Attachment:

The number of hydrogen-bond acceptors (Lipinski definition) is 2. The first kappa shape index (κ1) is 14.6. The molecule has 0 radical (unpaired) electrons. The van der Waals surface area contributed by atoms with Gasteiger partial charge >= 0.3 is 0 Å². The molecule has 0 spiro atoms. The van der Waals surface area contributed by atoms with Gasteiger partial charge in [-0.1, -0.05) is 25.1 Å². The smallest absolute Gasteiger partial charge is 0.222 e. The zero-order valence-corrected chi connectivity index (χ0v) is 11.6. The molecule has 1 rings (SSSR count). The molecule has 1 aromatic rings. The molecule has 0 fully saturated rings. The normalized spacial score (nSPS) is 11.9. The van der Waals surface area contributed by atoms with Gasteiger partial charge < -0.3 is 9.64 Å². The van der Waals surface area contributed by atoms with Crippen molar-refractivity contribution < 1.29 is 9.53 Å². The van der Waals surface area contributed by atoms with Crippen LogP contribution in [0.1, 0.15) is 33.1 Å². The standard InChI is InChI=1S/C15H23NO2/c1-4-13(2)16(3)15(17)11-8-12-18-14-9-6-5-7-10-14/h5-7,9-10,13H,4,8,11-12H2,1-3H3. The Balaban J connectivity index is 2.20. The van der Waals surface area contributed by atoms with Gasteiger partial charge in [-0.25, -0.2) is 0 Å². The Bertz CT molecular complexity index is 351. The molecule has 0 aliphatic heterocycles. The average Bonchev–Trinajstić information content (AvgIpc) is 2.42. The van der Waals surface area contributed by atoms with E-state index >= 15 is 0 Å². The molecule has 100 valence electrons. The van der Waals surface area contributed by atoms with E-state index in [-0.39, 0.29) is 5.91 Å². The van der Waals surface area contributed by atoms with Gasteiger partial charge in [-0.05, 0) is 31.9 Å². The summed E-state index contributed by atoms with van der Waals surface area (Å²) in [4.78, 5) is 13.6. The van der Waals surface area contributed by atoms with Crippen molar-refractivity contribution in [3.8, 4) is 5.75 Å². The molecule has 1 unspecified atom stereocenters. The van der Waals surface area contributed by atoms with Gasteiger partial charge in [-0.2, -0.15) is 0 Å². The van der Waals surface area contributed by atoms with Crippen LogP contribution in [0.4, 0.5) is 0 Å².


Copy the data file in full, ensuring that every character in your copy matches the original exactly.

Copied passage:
The number of hydrogen-bond acceptors (Lipinski definition) is 2. The first kappa shape index (κ1) is 14.6. The molecule has 0 radical (unpaired) electrons. The van der Waals surface area contributed by atoms with Gasteiger partial charge >= 0.3 is 0 Å². The molecule has 0 spiro atoms. The van der Waals surface area contributed by atoms with Gasteiger partial charge in [-0.1, -0.05) is 25.1 Å². The smallest absolute Gasteiger partial charge is 0.222 e. The zero-order valence-corrected chi connectivity index (χ0v) is 11.6. The molecule has 1 rings (SSSR count). The molecule has 1 aromatic rings. The molecule has 0 fully saturated rings. The normalized spacial score (nSPS) is 11.9. The van der Waals surface area contributed by atoms with Gasteiger partial charge < -0.3 is 9.64 Å². The van der Waals surface area contributed by atoms with Crippen molar-refractivity contribution < 1.29 is 9.53 Å². The van der Waals surface area contributed by atoms with Crippen LogP contribution in [0.1, 0.15) is 33.1 Å². The standard InChI is InChI=1S/C15H23NO2/c1-4-13(2)16(3)15(17)11-8-12-18-14-9-6-5-7-10-14/h5-7,9-10,13H,4,8,11-12H2,1-3H3. The Balaban J connectivity index is 2.20. The van der Waals surface area contributed by atoms with Gasteiger partial charge in [-0.25, -0.2) is 0 Å². The Bertz CT molecular complexity index is 351. The molecule has 0 aliphatic heterocycles. The average Bonchev–Trinajstić information content (AvgIpc) is 2.42. The van der Waals surface area contributed by atoms with E-state index >= 15 is 0 Å². The molecule has 100 valence electrons. The van der Waals surface area contributed by atoms with E-state index in [-0.39, 0.29) is 5.91 Å². The van der Waals surface area contributed by atoms with Gasteiger partial charge in [-0.05, 0) is 31.9 Å². The summed E-state index contributed by atoms with van der Waals surface area (Å²) in [4.78, 5) is 13.6. The van der Waals surface area contributed by atoms with Crippen molar-refractivity contribution in [3.8, 4) is 5.75 Å². The molecule has 1 unspecified atom stereocenters. The van der Waals surface area contributed by atoms with Gasteiger partial charge in [-0.2, -0.15) is 0 Å². The van der Waals surface area contributed by atoms with Crippen LogP contribution in [0.4, 0.5) is 0 Å².